Over “wintermester“, four faculty and sixteen students were involved in a two-week study abroad to Ecuador.
The purpose of the course was to expose students to Ecuador’s diverse ecosystems and examine the connection between culture, agriculture, and the environment. Excursions included the Galapagos Islands, Tiputini Biodiversity Station deep in the heart of the amazon Rainforest, and visits to indigenous cultures in the Andes Mountains.
What makes this study abroad so unique is the diversity of the places that we visited and working with University of San Francisco (Quito) faculty that gave lectures on topics such as plastics pollution of marine environments and the history of Ecuador. Students had the opportunity to snorkel with sea turtles, marine iguanas, and sea lions in the Galapagos, observe the incredible biodiversity of the Amazon at the top of a canopy tower, and examine indigenous cultures and agriculture in the Andes mountains.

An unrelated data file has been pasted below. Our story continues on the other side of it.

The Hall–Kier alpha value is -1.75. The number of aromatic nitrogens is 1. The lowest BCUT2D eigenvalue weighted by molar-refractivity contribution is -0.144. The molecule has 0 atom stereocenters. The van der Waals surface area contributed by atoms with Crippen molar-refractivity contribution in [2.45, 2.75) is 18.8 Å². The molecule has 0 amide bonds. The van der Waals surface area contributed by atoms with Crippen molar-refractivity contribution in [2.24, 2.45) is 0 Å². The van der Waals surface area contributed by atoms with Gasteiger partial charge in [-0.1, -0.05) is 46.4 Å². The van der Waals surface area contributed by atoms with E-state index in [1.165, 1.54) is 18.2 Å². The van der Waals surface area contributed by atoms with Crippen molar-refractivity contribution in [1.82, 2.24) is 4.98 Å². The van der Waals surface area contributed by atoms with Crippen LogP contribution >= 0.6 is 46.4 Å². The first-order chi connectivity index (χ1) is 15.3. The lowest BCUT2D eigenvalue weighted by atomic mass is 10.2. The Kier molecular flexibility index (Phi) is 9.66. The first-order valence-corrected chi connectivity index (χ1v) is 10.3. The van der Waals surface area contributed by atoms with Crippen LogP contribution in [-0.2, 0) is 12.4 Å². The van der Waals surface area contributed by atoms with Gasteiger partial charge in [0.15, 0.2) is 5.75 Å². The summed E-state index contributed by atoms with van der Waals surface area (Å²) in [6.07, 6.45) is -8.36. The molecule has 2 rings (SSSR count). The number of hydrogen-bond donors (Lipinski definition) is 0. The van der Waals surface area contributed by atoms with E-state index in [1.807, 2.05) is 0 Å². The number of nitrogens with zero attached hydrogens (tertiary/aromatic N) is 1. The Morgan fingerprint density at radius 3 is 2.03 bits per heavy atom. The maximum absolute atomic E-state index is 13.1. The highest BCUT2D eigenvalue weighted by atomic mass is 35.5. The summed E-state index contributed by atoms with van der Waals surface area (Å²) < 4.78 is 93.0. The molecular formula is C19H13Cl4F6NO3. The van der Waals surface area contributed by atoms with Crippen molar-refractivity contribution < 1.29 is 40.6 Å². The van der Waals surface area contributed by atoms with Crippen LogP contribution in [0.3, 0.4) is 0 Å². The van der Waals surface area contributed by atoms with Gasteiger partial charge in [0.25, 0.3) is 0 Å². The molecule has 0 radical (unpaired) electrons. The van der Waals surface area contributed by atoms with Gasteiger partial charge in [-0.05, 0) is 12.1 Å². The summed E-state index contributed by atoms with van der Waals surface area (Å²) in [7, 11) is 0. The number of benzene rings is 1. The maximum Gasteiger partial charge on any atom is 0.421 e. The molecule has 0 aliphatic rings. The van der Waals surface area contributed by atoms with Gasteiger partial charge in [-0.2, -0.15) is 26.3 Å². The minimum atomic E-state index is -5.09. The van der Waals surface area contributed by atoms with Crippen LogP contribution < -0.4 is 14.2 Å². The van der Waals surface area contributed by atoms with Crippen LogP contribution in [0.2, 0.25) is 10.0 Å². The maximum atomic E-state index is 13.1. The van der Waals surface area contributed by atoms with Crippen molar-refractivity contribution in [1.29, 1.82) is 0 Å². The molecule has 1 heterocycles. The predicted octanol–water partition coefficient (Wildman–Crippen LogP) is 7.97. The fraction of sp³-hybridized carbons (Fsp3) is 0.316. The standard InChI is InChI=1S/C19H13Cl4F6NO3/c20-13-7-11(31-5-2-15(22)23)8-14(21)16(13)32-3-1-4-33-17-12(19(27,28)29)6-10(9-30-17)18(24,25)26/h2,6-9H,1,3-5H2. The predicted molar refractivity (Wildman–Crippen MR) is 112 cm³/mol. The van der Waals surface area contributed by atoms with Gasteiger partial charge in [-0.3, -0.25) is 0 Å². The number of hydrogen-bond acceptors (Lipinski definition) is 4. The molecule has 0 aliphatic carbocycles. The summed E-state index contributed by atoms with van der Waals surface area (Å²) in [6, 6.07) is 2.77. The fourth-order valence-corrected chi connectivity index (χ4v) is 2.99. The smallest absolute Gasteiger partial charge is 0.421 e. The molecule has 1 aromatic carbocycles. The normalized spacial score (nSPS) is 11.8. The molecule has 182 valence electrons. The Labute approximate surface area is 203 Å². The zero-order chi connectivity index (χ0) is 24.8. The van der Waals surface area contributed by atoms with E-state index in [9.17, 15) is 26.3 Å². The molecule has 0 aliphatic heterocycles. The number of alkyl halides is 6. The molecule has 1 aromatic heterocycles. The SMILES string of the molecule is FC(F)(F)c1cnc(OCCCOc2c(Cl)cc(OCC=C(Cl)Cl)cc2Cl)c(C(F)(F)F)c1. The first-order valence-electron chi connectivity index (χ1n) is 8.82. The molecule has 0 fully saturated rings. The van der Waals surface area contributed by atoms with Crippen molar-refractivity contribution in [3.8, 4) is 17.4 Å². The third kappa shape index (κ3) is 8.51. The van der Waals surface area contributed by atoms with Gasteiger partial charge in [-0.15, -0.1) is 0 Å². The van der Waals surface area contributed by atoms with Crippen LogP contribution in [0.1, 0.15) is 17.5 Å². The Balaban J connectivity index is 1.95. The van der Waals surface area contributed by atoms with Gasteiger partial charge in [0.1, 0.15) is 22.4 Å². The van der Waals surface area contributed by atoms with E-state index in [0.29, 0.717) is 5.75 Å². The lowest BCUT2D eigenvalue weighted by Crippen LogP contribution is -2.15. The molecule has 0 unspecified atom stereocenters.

In each region students were able to observe how population growth, resource extraction, climate change, and tourism are degrading the environment and the natural resources that people depend upon.
“It was a life-changing experience that let me discover a completely new culture and climate that I have always wanted to see,” said Rebecca Jones, a senior majoring in environmental science.
“It was incredibly fun, but also forced me to face my fears and open my eyes to the world around me,” said Carrie Ortel, a junior majoring in crop and soil environmental sciences.